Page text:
A variety of water washable ointment bases with consistencies ranging from semi-solid to solid can be obtained by blending different polyethylene glycols. Polyethylene Glycol Ointment USP is a blend of Carbowaxes 4000 and 400. Medicaments containing acidic hydrogen may interact with high molecular weight polyethylene glycols forming molecular complexes.
An example of formulation containing plastibase official in BPC is Triamcinclone Dental Paste which contain an anti-inflammatory agent Triamcinclone acetonide in adhesive, sodium CMC, pectin and gelatin.
E) Water Removable Bases: - Popular example of this includes vanishing cream.
Note: - Mineral oils are added to petrolatum to lower its fusion point, However by doing so problem of phase separation on storage is seen. These separation can be prevented by the addition of small quantities of natural waxes like ozokerite, ceresine or microcrystalline wax.
Semisolid ophthalmic vehicles contain soft petrolatum, a bland absorbing base or a water soluble base.
4.1.3 ANTIMICROBIAL PRESERVATIVES: -
Some base, although, resist microbial attack but because of their high water content, it require an antimicrobial preservative. Commonly used preservatives include Methyl hydroxyl benzoate, Propyl- hydroxybenzoate, Chlorocresol, Benzoic acid, Phenyl mercuric nitrate, Benzalkonium chloride,Chlorhexidine acetate, Benzyl alcohol and Mercurial.
4.1.4 ANTIOXIDANTS: -
Example of commonly used antioxidants includeButylated hydroxy anisole, Butylated hydroxy toluene.
4.1.5 CHELATING AGENTS: -
Example of commonly used chelating agents includeCitric acid, Maleic acid
4.1.6 HUMECTANTS: -
Example of commonly used humectants includesPoly Ethylene Glycol, Glycerol or Sorbitol is added as humectants.
4.1.7 FRAGRANCES:-
Examples of widely use fragrances are Lavender oil, Rose oil, Lemon oil, Almond oil
4.1.8 IDEAL EMULSIFIER (1, 2, 6) : -
Ideal properties of emulsifier includes,
a) Must reduce surface tension for proper emulsification.
b) Prevents coalescence should quickly absorb around the dispersed phase.
c) Ability to increase the viscosity at low concentration.
d)Effective at low concentration.
Anionic
Cationic
Nonionic
Alkyl sulfates
Soaps
Dodecyl benzene sulfonate
Lactylates
Sulfosuccinates
Monoglyceride sulfonates
Phosphate ester
Silicones
Taurates
Quaternary ammonium compounds
Alkoxyalkylamines

Polyoxyethylene alkyl-aryl ethers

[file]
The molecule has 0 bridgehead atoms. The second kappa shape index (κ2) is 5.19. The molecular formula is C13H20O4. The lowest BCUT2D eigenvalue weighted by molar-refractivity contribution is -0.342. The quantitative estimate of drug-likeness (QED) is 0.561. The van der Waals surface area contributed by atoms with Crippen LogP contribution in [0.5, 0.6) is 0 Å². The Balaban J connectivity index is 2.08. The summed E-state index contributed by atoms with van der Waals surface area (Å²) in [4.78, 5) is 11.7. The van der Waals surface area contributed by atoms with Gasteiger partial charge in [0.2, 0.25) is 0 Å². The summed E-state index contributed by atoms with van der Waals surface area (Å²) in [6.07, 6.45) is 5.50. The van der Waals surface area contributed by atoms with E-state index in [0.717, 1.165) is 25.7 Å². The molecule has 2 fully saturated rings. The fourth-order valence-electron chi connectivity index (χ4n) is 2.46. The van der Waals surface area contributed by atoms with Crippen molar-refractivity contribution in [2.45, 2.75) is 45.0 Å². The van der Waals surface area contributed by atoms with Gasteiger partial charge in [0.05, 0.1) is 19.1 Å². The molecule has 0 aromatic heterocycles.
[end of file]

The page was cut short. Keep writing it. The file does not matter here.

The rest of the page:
Polyoxyethylene fatty acid ester
Polyoxyethylene sorbitan esters
Sorbitan fatty acid esters
Glyceryl fatty acid esters
Sucrose fatty acid esters
Polyoxyethylene-polyoxypropylene block polymers
Table 4.2 :Emulsifiers
·Emulsifier HLB and its application
HLB range
Application
4 – 6
7 - 9
8 – 18
13 – 15
10 – 18
W/O emulsifier
Wetting agent
O/W emulsifier
Detergent
Solubilizers
Table 4.3 : HLB System
4.1.9 TYPES OF GELLING AGENTS (7): -
These are organic hydrocolloids or hydrophilic inorganic substances. They are Tragacanth, Sodium Alginate, Pectin, Starch, Gelatin, Cellulose Derivatives, Carbomer, and Poly Vinyl Alcohol Clays.
There are numerous gelling agents varying in gelling ability. Commonly used gelling agents are listed in table 4.3.
Material
%
Brookfield viscosity ‘CP0’
Carbomer 941resin NF
Carbomer 941resin NF
Carbomer 941resin NF
Carbomer 941resin NF
Sodium carboxymethyl cellulose
Guar gum
Methyl cellulose
Locust bean gum
Sodium alginate
0.15
0.25
0.50
1.00
1.50
1.50
2.00
2.50
2.50
2900
6300
44000
81000
5000
8040
5200
22800
10400
Table 4.4 : Gelling agents (6)
4.1.10 USE OF PERMEATION ENHANCERS IN FORMULATION OF SEMISOLID DOSAGE FORMS (13): -
Skin can act as a barrier and prevent deep penetration of drug molecules. With the introduction of various penetration enhancers, however, systemic drug delivery through the transdermal route has gained major footing.
Sr. no
Permeation enhancer
Drugs used
1.
Menthol, carvacrol, linalool
Propranolol hydrochloride
2.
Limonene
Indomethacin, ketoprofen
3.
Geraniol, nerolidol
Diclofenac sodium
4.
Oleic acid
Piroxicam
5.